The Rh Negative Factor during Pregnancy and Fetal DevelopmentYou might know what blood type you are, but do you know if you’re Rh positive or Rh negative? While this distinction might not seem meaningful to your everyday health, it’s important knowledge to have when trying to get pregnant. Positive and negative blood types are differentiated by the presence of the Rh factor on a red blood cell’s surface; most moms without the Rh protein are considered negative types.  Because a baby’s health and development is watched carefully from the first trimester onward, expecting mothers submit themselves to a variety of tests and screenings to make sure there are no outstanding health issues for mom or baby.

What are the potential pregnancy complications associated with having a Rh negative blood type? The biggest concern stems from how a mom’s Rh negative blood type will react to carrying a fetus with a positive blood type. With genetics in mind, a fetus has about a 50 percent chance of having a negative or positive blood type and does not necessarily mirror the mother’s blood composition. So, if a mother is Rh negative but her fetus is shown to have a positive blood type, then the mother’s blood might form antibodies to attack the fetus’ Rh positive rich blood. Because the fetus is perceived as an infection by the antibodies, the developing baby is at risk for developmental harm or in some cases miscarriage.

To prevent sensitization from occurring during pregnancy (sensitization is the formal term for what happens when a mom’s antibodies try to attack her pregnancy) your doctor will perform a variety of actions to help prevent any damage to the fetus. You’ll undergo a blood test to see how you and your baby match up; if the difference in blood types suggests there might be issues, your doctor can order an antibody screening to monitor how your blood reacts. Sometimes your blood will not produce antibodies regardless if your baby is Rh-positive or not. You also might receive an Rh Immunoglobulin shot (RhIg) which will help protect against sensitization as well. These factors combined, along with careful fetal monitoring, should keep your pregnancy healthy through your last term.

Photo attribution


Join the World Breastfeeding Week Celebration and Fight Hunger!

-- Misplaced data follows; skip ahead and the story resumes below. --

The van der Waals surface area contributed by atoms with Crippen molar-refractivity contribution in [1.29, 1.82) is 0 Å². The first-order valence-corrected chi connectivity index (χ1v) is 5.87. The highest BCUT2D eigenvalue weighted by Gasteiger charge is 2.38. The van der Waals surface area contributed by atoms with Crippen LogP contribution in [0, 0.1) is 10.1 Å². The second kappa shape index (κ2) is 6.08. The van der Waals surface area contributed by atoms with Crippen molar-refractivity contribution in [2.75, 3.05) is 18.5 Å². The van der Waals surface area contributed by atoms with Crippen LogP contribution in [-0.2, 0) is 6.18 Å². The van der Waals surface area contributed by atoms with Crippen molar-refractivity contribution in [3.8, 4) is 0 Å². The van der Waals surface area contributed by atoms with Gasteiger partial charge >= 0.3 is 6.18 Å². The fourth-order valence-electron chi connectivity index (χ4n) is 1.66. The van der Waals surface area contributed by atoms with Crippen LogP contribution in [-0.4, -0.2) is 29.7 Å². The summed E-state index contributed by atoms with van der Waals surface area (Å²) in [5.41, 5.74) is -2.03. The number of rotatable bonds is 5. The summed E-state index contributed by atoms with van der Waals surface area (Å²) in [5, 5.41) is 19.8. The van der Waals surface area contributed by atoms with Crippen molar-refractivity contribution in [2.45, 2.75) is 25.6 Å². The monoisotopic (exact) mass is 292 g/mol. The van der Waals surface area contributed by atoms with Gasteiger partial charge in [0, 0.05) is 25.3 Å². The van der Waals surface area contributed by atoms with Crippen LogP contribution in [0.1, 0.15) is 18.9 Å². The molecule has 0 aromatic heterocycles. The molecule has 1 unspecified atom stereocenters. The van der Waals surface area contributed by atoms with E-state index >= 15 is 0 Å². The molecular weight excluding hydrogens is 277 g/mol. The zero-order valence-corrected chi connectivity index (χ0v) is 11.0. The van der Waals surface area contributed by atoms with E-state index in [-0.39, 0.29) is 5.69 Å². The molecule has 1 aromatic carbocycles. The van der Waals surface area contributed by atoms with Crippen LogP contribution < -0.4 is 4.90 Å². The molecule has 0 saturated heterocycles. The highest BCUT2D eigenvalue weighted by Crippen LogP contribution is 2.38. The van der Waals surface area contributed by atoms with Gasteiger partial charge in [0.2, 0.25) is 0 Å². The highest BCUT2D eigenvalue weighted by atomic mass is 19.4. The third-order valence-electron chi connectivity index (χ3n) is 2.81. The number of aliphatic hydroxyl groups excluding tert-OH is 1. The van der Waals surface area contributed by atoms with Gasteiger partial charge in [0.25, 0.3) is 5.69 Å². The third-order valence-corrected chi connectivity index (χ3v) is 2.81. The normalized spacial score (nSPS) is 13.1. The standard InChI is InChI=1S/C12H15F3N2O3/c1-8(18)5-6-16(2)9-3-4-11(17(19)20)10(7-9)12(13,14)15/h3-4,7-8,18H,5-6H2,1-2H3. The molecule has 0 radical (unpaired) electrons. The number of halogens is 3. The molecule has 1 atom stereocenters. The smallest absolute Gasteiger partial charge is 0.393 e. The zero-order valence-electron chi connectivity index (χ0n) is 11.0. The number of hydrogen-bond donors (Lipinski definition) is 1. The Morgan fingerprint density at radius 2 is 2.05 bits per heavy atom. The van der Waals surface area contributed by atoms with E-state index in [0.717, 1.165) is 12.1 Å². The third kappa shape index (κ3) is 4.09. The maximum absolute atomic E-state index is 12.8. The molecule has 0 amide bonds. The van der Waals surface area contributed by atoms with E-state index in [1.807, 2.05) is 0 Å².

World Breastfeeding WeekAre you joining the global breastfeeding celebration? We’re talking about World Breastfeeding Week, an annual week-long event that engages women from every nation with breastfeeding news, support, and community building. This year’s event begins August 1st and wraps up August 7th—an entire week dedicated to sharing the joys and health benefits of breastfeeding your little one. This year’s celebration marks 23 years for the World Alliance for Breastfeeding Action, the founding group and champions of moms and babies across the globe.

In 1992, The World Alliance for Breastfeeding Action founded World Breastfeeding Week to bring awareness to deadly infant diseases, fight world hunger, and overall promote breastfeeding worldwide. The World Health Organization and UNICEF joined as partners with the WABA and together they formed the WBW celebration as way to remind mothers, doctors, and family members that breastfeeding an infant yields the best, most cost-effective nutritional diet available. Mothers receive countless health benefits from breastfeeding as well. In 2007, the CDC reported that only 11.3 percent of new mothers exclusively breastfed their child for the first 6 months. In an effort to raise awareness and extend breastfeeding beyond a week or two, the WABA and partners tirelessly champion breastfeeding support so mothers and babies can benefit from the guidance they need for successful nursing.

What can you do to share in the celebration? La Leche League chapters across the nation are hosting Latch On events and WIC offices are opening their doors to new mothers facing breastfeeding troubles. Look at your local chapters and see how you can volunteer or participate. Leading Lady is donating nursing bras to a WIC offices around the country so nursing moms get the support they need for successful, comfortable breastfeeding. With the rise of social media, more moms than ever are showing their support by sharing breastfeeding photos and stories that remind other moms that it’s ok to struggle with nursing and how to alleviate common nursing problems. Join the conversation on our Facebook page and share with moms just like you!